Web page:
“He has been raised!” Our Fifty Days of Easter lead us to the Gift of Pentecost, the Gift of the Fullness of the Spirit. The Spirit that raised Jesus fills us with new life of graced friendship with God. Here and now our own share in the glory of His Resurrection begins. We Christians understand these days as our great Passover, finding symbol in the passage of Israel through the waters of the sea to new life and freedom.
These Easter days are days of great “transition” into new life. Ultimately, we are called to “transition” in the Spirit to take a new place with the Risen Christ at the right hand of the Father. We “believe in the life of the world to come.”
Leading us to this greatest of transitions, our entire life is structured with many transitions.
Our birth itself is a transition away from intimate security of our first home in our mother’s womb into a strange new world. Who does not remember their first day at school? After that, the transitions just keep coming.
The Hindu tradition is helpful. It identifies the four broad transitions of our lives: Student, Householder, Forester Dweller, and Recluse. Must not all of us after our first day at school learn responsibilities, spend the majority of our lives carrying responsibilities for others, withdraw from responsibilities, and ultimately find our space alone, within the depths of our own heart and soul?
Within those broad strokes, there are many smaller and even daily transitions. We friars, punctuate the transitions of our lives through regular periodic chapters. A “chapter” is a gathering of friars to reflect upon, assess, and govern our own lives as a fraternity. Hopefully, this keeps us from getting “too settled” and thereby resistant to the normal transitions appropriate to the journey of our lives.
In May 2022, we celebrate a regular chapter here at Mount Saint Francis. We do these every four years. During these last four years I have had the privilege and honor to serve as Provincial Minister for my brothers. Now it is time for me to “transition” out of this responsibility. Within these last four years, there were many unexpected and difficult transitions for all of us, especially as related to COVID.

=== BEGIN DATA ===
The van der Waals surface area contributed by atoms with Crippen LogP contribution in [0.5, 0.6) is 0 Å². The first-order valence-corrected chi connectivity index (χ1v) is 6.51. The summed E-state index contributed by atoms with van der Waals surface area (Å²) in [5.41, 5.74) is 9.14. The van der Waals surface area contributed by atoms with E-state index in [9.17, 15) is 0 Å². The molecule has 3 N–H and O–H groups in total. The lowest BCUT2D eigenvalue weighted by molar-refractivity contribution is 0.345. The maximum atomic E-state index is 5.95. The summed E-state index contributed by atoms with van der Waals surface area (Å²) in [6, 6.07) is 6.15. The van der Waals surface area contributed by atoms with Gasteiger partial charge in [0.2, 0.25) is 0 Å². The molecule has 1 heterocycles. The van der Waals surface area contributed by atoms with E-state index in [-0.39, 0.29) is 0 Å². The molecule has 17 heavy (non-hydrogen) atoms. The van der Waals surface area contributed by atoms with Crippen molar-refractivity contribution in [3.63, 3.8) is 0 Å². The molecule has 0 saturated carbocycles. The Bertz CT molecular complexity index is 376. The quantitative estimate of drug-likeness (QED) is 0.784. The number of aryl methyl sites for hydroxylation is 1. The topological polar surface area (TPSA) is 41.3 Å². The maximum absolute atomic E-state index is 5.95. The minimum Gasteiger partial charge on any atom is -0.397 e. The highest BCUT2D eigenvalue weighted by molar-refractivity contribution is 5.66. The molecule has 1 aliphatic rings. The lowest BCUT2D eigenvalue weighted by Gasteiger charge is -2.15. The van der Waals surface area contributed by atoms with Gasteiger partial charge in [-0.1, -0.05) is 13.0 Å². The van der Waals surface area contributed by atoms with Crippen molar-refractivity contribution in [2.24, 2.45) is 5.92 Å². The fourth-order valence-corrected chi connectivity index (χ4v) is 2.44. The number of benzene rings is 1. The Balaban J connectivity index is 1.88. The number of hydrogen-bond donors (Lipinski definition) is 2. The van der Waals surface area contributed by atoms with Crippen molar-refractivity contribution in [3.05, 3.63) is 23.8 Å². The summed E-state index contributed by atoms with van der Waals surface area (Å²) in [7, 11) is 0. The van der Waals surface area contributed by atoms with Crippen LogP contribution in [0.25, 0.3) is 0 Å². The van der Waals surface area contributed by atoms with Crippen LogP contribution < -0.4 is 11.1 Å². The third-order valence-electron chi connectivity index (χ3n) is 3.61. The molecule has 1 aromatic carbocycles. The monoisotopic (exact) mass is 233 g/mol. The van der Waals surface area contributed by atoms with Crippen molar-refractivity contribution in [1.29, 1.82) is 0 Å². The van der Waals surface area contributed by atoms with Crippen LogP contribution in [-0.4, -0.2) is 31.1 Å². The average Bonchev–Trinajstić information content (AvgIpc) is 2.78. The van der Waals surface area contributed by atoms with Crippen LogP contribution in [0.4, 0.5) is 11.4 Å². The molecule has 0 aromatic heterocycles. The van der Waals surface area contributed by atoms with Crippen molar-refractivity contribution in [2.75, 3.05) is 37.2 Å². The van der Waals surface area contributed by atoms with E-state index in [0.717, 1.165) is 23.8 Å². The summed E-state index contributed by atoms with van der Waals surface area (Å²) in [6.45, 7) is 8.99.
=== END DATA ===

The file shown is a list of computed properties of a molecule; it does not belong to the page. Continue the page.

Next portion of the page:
As we now move into our province chapter, we already have a Provincial-Elect, Friar Martin Day. It is time for him “to transition” into new responsibilities. We congratulate and welcome him. These two transitions, his and mine, occasion a call “to transition” for all of the brothers and all of those who work with us. Every transition, however, is toward our one goal: to live and proclaim the Gospel ever more concretely and effectively, as St. Francis would say in word and indeed.
We are not alone in charting the way forward into new transitions. During these last four years we have been given guidance by Pope Francis. His two encyclicals, Laudato Si’ and Fratelli Tutti, (both of which are also based on his earlier message: The Joy of the Gospel) articulate the vision of St. Francis of Assisi. His message is simple: we are all brothers and sisters, within the beauty of creation and within the whole of the entire human race. Therefore, we neither exploit nor abuse the other. All are connected, and together all manifest the great sacrament of God’s very Self manifested in his Word, who pitches his tent among us.
Let us pray for each other. May the transitions of our upcoming “chapter” and many transitions within the lives of all of us lead to the greatest “transition,” the Passover of the Risen Lord into the glory of God. How else may we allow the Spirit of Pentecost to empower us with new courage and make the transitions necessary for peace on our small planet earth?